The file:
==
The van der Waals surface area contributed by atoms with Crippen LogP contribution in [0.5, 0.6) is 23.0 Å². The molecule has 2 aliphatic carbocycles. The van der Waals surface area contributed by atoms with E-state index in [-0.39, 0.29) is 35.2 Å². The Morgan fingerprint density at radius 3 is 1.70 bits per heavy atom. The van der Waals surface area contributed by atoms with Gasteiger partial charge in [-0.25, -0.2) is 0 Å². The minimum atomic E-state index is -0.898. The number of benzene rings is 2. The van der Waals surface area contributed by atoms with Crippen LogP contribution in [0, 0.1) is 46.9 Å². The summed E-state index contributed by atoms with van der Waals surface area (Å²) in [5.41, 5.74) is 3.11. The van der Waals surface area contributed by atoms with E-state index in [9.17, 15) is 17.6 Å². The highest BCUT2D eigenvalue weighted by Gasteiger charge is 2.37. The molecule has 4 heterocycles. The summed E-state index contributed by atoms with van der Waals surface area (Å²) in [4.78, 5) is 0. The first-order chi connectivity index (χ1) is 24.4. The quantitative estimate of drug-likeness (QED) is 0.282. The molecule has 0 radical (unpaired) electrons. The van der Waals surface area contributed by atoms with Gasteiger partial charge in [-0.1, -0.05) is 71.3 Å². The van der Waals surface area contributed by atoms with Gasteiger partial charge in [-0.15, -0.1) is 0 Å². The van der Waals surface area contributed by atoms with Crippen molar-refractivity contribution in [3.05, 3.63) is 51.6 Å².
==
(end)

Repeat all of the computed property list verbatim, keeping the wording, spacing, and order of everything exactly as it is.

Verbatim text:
The van der Waals surface area contributed by atoms with Crippen LogP contribution in [0.5, 0.6) is 23.0 Å². The molecule has 2 aliphatic carbocycles. The van der Waals surface area contributed by atoms with E-state index in [-0.39, 0.29) is 35.2 Å². The Morgan fingerprint density at radius 3 is 1.70 bits per heavy atom. The van der Waals surface area contributed by atoms with Gasteiger partial charge in [-0.25, -0.2) is 0 Å². The minimum atomic E-state index is -0.898. The number of benzene rings is 2. The van der Waals surface area contributed by atoms with Crippen LogP contribution in [0, 0.1) is 46.9 Å². The summed E-state index contributed by atoms with van der Waals surface area (Å²) in [5.41, 5.74) is 3.11. The van der Waals surface area contributed by atoms with E-state index in [9.17, 15) is 17.6 Å². The highest BCUT2D eigenvalue weighted by Gasteiger charge is 2.37. The molecule has 4 heterocycles. The summed E-state index contributed by atoms with van der Waals surface area (Å²) in [4.78, 5) is 0. The first-order chi connectivity index (χ1) is 24.4. The quantitative estimate of drug-likeness (QED) is 0.282. The molecule has 0 radical (unpaired) electrons. The van der Waals surface area contributed by atoms with Gasteiger partial charge in [-0.1, -0.05) is 71.3 Å². The van der Waals surface area contributed by atoms with Gasteiger partial charge in [-0.15, -0.1) is 0 Å². The van der Waals surface area contributed by atoms with Crippen molar-refractivity contribution in [3.05, 3.63) is 51.6 Å².